Virginia Legislature sends Medicaid expansion to governor, who’s expected to sign

Amanda Michelle Gomez

Amanda Michelle Gomez Health Reporter, Think Progress

Advocates have been trying to get the Virginia Legislature to expand Medicaid for at least five years, and on Wednesday, lawmakers handed them a big win.

Four Senate Republicans joined all 19 Democrats, by a vote of 23-17, to pass a two-year $115 billion budget that includes Medicaid expansion. When state senators initially voted to add Medicaid expansion, only three Republicans joined. The Senate passed its $115 billion two-year budget on Wednesday, and later in the evening the House followed suit, by a vote of 67-31.

The bill now heads to Gov. Ralph Northam’s (D) desk, and he is expected to sign it into law.

Virginia will likely join 32 states, as well as the District of Columbia, that have expanded Medicaid eligibility under the Affordable Care Act (ACA), providing health coverage to about 300,000 to 400,000 low-income residents.

The House passed a budget with Medicaid expansion in April — a reality many advocates likely couldn’t have predicted years ago. Republicans in Virginia’s General Assembly have resisted Medicaid expansion for years, despite the fact that 61 percent of residents supported it as early as September 2014.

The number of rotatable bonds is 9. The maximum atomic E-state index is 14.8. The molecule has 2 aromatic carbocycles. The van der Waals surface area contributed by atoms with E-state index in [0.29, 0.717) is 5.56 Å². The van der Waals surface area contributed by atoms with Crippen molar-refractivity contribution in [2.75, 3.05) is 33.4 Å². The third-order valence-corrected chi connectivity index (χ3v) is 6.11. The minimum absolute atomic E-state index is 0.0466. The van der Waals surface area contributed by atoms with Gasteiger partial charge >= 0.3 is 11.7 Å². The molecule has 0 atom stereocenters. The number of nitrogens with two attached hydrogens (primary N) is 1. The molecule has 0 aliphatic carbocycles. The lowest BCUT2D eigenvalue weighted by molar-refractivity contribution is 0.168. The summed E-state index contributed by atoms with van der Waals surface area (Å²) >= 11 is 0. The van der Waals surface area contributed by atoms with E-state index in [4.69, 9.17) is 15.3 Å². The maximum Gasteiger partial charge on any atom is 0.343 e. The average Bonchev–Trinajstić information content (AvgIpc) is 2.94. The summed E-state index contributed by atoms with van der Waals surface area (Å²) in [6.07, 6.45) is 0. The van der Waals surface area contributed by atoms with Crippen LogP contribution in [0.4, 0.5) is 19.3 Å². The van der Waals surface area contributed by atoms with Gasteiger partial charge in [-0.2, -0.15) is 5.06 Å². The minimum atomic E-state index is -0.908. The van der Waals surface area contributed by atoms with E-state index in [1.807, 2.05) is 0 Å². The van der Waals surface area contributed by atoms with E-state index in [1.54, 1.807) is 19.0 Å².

Medicaid expansion was only possible after a record number of voters, largely mobilized by heath care, elected more Democrats to the House last November. Going into the election, Republicans held a 66-34 majority, but now barely maintain control at 51-49. The turn of events was notable as poor heath is associated with lower levels of voter turnout — but Medicaid has proven to be a galvanizing political force. (States that expanded Medicaid see higher voter turnout.)

While the budget bill is a big deal for progressive advocates, there’s a catch. In addition to providing health care to thousands of low-income residents, some beneficiaries will likely have to jump through extra hoops to stay covered. The budget includes a provision which asks the federal government to approve work requirements for newly covered starting in January 2019. It would condition eligibility on 80 hours of reported work a month after 12 months of enrollment. If beneficiaries fail to meet the requirement, they’ll be locked out of coverage until the end of such 12-month period. Many newly covered beneficiaries will also have to pay premiums and copays.

In an interview with WTOP on Wednesday, Northam said work requirements were part of the “give and take on both sides,” adding that Virginia will “try to approach it with a carrot rather than a stick.” But it’s unclear how the state will do that.

Wednesday’s Medicaid expansion vote means many could be insured for the first time. Some 138,000 residents fell in the coverage gap, as they earn too much money to qualify for Medicaid, but too little to qualify for subsidized private insurance available on the Obamacare marketplace.

The Senate GOP leadership has been resistant, citing potential costs. The federal government pays for the bulk of costs associated with Medicaid expansion. By resisting Medicaid expansion, Virginia has given up approximately $142 million in federal funding every month.